Success in the Sight-reading room

Now that you know the basics for All State sight-reading, below are some tips that are specific to your practice time and strategies to try during the sight-singing round.

Tips for your practice time

  • Your goal during your practice time should be to sing all of the pitches out loud using no rhythm in 30 seconds. Rhythm slows you down during your practice time, and our brains process rhythm almost instantly, unlike pitches and intervals. If you struggle making it through all of the notes, use a timer and start with unlimited practice time, then 45 seconds, and gradually work down to 30 seconds to figure out the pace you need to go.
  • If you are just starting out and have trouble identifying solfege then begin by identifying the solfege, then by practicing the intervals.
  • If you have trouble remembering where ‘Do’ is, then sit at the piano and find Do on the keyboard. Play “do” on the piano every time you are to sing it in the exercise.
  • For issues figuring out a tricky interval in your practice time, fill in the interval as a scale, THEN (everyone always forgets this), go back and sing the interval as written at least twice. For example Do-Mi= Do-Re-Mi, Do-Mi, Do-Mi

Setting your Tempo

• Take a deep breath and then count a slow full measure (1-2-3-4) in the tempo you plan to take for the entire exercise. (Remember the “click track” on the 90 Days to Sight Reading Success book? That’s what it’s for!)

• The tempo should be slow enough that eighth notes don’t feel rushed, but not so slow that half notes seem like an eternity…you are likely to go into double-time. I suggest a tempo between quarter note= 60-40 on a metronome.

• In general we do DO NOT recommend subdividing (actively pulsing every eighth note instead of every big beat)  because it is easy to lose track of the beat under pressure. Many times students end up going back and forth between subdividing and double-time and get into real trouble. We recommend subdividing using the motion of your solfege hand with distinct motion for “on” and “off” the beat, for instance, away from your body and then back toward your body.  Using Do as an example, count “one” (fist moves away from body) “and” (fist moves toward body).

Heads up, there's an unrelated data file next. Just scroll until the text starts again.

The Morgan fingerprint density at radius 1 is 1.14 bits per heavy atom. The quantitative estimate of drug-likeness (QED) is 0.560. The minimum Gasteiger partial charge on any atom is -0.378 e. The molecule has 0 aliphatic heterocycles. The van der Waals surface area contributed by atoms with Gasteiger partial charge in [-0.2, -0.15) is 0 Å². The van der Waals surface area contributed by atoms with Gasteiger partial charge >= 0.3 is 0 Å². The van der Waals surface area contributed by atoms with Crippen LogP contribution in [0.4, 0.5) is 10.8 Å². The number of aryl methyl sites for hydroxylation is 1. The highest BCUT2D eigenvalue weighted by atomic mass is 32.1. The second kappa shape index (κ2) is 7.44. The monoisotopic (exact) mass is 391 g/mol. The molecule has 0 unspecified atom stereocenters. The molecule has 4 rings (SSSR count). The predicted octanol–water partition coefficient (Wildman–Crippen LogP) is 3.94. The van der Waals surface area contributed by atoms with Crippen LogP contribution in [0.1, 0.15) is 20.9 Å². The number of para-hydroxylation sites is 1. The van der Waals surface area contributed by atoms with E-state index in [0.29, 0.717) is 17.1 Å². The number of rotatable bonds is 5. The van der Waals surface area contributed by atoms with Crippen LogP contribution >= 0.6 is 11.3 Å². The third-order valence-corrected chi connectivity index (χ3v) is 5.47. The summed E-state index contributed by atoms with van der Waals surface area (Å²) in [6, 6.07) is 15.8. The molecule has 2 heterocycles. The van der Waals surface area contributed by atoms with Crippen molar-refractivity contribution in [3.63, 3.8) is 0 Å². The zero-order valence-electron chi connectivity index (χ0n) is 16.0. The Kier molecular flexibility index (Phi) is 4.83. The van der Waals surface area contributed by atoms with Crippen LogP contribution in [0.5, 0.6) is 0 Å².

Treat it like the real thing!

  • The “90 Days” book comes with a CD, including prompts to practice just like the actual audition. The prompt plays the tonic triad (Do-Mi-So-Mi-Do-So-Do) and then announces to begin your practice time followed by thirty seconds of silence at the conclusion of which, the tonic triad plays again. If you are not using the prompts in the a sight reading book set a timer with an alarm for thirty seconds so you practice with the correct amount of time.
  • Ask your choir director if you can have access to the actual sight reading prompts your region uses. They may or may not have them but it doesn’t hurt to ask. We do this with our students and sometimes they bust out laughing because the prompt voice has a very distinct “Texan twang”. I’d hate for anyone to hear that for the first time in their audition and be distracted!

There are many methods to perfecting your use of practice time and strategies in the sight-reading room. I encourage you to try out many different methods, but stick to one (and only one method) that is most comfortable in the end. Please don’t let any well meaning friend or instructor tell you that your way is “wrong” or should change in the days leading up to the audition. Having a plan and executing in the same way every time is 90% of the battle!

Happy sight reading!


This post may contain affiliate links. Please read my disclosure for more information.

1 Comment »

Leave a Reply

This site uses Akismet to reduce spam. Learn how your comment data is processed.